Strawberry Foxglove, Merton's Foxglove

Digitalis x mertonensis

Family: Plantaginaceae
Genus: Digitalis (dig-ee-TAH-liss) (Info)
Species: x mertonensis (mer-ton-EN-sis) (Info)
View this plant in a garden



Foliage Color:

Unknown - Tell us

Bloom Characteristics:

This plant is attractive to bees, butterflies and/or birds

Water Requirements:

Average Water Needs; Water regularly; do not overwater

Where to Grow:

Unknown - Tell us


24-36 in. (60-90 cm)


9-12 in. (22-30 cm)


USDA Zone 5a: to -28.8 C (-20 F)

USDA Zone 5b: to -26.1 C (-15 F)

USDA Zone 6a: to -23.3 C (-10 F)

USDA Zone 6b: to -20.5 C (-5 F)

USDA Zone 7a: to -17.7 C (0 F)

USDA Zone 7b: to -14.9 C (5 F)

USDA Zone 8a: to -12.2 C (10 F)

USDA Zone 8b: to -9.4 C (15 F)

USDA Zone 9a: to -6.6 C (20 F)

USDA Zone 9b: to -3.8 C (25 F)

Sun Exposure:

Sun to Partial Shade


All parts of plant are poisonous if ingested

Bloom Color:



Bloom Time:

Late Spring/Early Summer

Blooms repeatedly




Other details:

Unknown - Tell us

Soil pH requirements:

6.1 to 6.5 (mildly acidic)

6.6 to 7.5 (neutral)

Patent Information:


Propagation Methods:

By dividing the rootball

From seed; direct sow outdoors in fall

From seed; winter sow in vented containers, coldframe or unheated greenhouse

From seed; sow indoors before last frost

From seed; direct sow after last frost

Seed Collecting:

Allow pods to dry on plant; break open to collect seeds


This plant has been said to grow in the following regions:

Auburn, Alabama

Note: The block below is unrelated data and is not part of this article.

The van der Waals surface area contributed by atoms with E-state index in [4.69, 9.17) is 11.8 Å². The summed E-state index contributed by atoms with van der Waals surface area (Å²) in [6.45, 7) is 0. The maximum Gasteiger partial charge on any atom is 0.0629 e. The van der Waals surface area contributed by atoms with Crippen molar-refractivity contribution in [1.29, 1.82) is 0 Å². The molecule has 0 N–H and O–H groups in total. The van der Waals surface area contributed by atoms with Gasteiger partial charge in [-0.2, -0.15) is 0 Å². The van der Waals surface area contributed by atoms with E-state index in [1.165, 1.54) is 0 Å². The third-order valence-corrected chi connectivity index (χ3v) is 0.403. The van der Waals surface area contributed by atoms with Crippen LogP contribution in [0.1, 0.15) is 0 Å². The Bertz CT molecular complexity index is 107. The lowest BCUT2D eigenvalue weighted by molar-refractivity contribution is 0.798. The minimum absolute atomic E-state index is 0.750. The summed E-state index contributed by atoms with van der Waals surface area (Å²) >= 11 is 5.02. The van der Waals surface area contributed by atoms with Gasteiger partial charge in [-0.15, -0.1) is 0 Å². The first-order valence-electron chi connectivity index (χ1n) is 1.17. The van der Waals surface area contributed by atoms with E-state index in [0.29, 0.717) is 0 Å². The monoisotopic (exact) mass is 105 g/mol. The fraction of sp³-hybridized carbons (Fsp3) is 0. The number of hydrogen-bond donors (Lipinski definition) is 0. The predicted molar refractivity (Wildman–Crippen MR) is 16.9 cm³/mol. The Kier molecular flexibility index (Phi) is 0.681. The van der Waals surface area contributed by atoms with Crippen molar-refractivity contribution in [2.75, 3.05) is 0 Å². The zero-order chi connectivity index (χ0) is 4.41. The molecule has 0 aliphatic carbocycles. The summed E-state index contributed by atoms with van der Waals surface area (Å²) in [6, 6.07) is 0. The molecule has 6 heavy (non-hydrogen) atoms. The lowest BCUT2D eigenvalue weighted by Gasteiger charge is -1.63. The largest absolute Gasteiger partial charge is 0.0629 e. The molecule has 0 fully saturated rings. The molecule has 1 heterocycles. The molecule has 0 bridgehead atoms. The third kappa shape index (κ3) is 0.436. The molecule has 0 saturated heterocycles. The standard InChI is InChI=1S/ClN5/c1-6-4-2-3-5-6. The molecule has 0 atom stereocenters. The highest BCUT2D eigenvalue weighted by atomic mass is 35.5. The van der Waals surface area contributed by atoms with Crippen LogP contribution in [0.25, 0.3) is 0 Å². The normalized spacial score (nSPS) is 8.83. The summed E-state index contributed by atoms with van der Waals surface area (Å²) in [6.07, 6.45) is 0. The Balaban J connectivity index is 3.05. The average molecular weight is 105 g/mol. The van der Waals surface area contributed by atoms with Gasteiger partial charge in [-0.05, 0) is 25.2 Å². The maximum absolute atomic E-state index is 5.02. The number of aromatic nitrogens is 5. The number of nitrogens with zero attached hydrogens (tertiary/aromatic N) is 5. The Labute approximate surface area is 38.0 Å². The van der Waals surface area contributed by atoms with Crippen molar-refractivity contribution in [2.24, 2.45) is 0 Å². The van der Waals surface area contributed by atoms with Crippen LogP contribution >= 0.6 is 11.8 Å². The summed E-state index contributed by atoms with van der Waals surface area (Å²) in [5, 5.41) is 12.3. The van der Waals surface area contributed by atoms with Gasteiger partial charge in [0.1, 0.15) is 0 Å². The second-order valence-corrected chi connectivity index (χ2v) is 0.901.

Seward, Alaska

Little Rock, Arkansas

North Little Rock, Arkansas

Alameda, California

Calistoga, California

Richmond, California

San Leandro, California

Colorado Springs, Colorado

Parker, Colorado

Centerbrook, Connecticut

Stamford, Connecticut

Atlanta, Georgia

Decatur, Georgia

Westchester, Illinois

Farmersburg, Indiana

Junction City, Kansas

Ewing, Kentucky

Salvisa, Kentucky

Bordelonville, Louisiana

Parkton, Maryland

Norton, Massachusetts

Bellaire, Michigan

Pinconning, Michigan

Traverse City, Michigan

Hopkins, Minnesota

Lincoln, Nebraska

Swanzey, New Hampshire

Hoboken, New Jersey

Los Alamos, New Mexico

Ithaca, New York

High Point, North Carolina

Lake Toxaway, North Carolina

Canton, Ohio

Portland, Oregon

Brookhaven, Pennsylvania

Norristown, Pennsylvania

West Chester, Pennsylvania

Wilkes Barre, Pennsylvania

Clover, South Carolina

Murfreesboro, Tennessee

Garland, Texas

Houston, Texas

Salt Lake City, Utah

Radford, Virginia

Kalama, Washington

Eglon, West Virginia

Madison, Wisconsin

Oconto, Wisconsin

show all

Gardeners' Notes:


On Aug 17, 2014, gardenergal17 from Canton--Football HOF, OH (Zone 6a) wrote: